OF THE CAPITOL MASTERS
When I interviewed Les Paul recently, he told me that the first person he played his multi-tracked guitar experiments for back in the late '40s was the legendary comedian W.C. Fields.
"He came to my garage to make a little record," Les recalled. "I played him the acetate of 'Lover' that I'd done. When he heard it, he said, 'My boy, you sound like an octopus.'"
Fields's joke is a good description. On this collection, sprightly instrumental pieces such as "Nola," "Whispering," "Lady Of Spain," and "Brazil" come across like a guitar being played by eight hands--or tentacles--at once. Using studio techniques that he invented, such as multi-layering, echo, and sped-up tracks, Les creates a kaleidoscopic wonderland, unlike anything committed to record, before or since. Beyond the sheer novelty of his signature sound, he was also a player with amazing chops and taste.
And he had the sense to know that he'd reach a lot more listeners if he paired up with a Lady Octopus. The underrated Mary Ford wasn't a showy singer, but she had tremendous warmth, plus a kind of button-down sweater sexiness about her style that puts you in mind of a country-ish Doris Day. Listen to "Vaya Con Dios" and "Tennessee Waltz" and see if you don't fall in love with her. Taking advantage of her husband's multi-track invention, Mary built her own sweet towers of harmony. "Bye Bye Blues" and "How High The Moon" are just two of the tour de forces here that show her ear for complex vocal arrangements and the precision with which she could deliver them. Remember too, this was decades before artists like Paul McCartney, Brian Wilson and Prince would stack themselves into choirs.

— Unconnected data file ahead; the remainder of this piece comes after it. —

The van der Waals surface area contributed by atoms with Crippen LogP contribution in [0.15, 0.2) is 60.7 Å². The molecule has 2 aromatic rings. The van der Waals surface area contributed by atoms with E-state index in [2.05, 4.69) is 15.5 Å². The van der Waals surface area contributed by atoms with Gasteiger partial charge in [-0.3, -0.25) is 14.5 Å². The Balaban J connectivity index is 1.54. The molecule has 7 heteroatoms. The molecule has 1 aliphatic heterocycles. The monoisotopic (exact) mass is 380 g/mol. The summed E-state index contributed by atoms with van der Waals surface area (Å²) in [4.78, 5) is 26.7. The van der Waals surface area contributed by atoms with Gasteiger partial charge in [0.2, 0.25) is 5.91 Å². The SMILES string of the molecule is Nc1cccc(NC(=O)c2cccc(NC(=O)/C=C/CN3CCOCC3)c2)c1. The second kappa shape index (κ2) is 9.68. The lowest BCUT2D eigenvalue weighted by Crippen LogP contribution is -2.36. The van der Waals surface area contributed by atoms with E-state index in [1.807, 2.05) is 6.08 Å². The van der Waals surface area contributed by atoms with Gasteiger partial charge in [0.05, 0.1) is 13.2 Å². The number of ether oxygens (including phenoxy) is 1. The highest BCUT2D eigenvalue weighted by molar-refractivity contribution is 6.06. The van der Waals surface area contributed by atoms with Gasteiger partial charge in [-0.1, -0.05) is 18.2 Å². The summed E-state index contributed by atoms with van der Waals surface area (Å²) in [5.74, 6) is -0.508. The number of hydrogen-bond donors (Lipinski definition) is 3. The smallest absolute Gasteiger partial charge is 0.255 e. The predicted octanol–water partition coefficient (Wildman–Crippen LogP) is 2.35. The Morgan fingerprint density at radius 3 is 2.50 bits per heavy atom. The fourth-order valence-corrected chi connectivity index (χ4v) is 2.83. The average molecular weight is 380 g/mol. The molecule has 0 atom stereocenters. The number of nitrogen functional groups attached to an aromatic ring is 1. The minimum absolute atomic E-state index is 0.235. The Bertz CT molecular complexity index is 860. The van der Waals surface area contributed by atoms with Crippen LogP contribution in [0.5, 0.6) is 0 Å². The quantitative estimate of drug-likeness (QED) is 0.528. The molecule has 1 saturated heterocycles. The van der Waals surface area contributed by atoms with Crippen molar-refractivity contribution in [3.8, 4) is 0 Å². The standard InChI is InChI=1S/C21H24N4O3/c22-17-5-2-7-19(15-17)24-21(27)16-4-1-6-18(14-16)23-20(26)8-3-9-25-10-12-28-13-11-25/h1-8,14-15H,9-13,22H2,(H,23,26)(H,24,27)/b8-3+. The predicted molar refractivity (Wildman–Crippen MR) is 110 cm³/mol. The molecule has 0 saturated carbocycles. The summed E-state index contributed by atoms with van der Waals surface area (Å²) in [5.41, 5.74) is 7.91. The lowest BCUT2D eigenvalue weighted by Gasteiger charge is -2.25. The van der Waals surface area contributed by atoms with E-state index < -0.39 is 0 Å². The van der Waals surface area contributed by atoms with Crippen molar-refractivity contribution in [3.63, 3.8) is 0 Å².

Along with the duo's greatest hits, there's a fifteen-minute excerpt from the radio program The Les Paul Show, in which you get a fun little lesson in how their multi-tracked records were put together.
track-by-track liner notes by Les, this is an essential addition to anyone's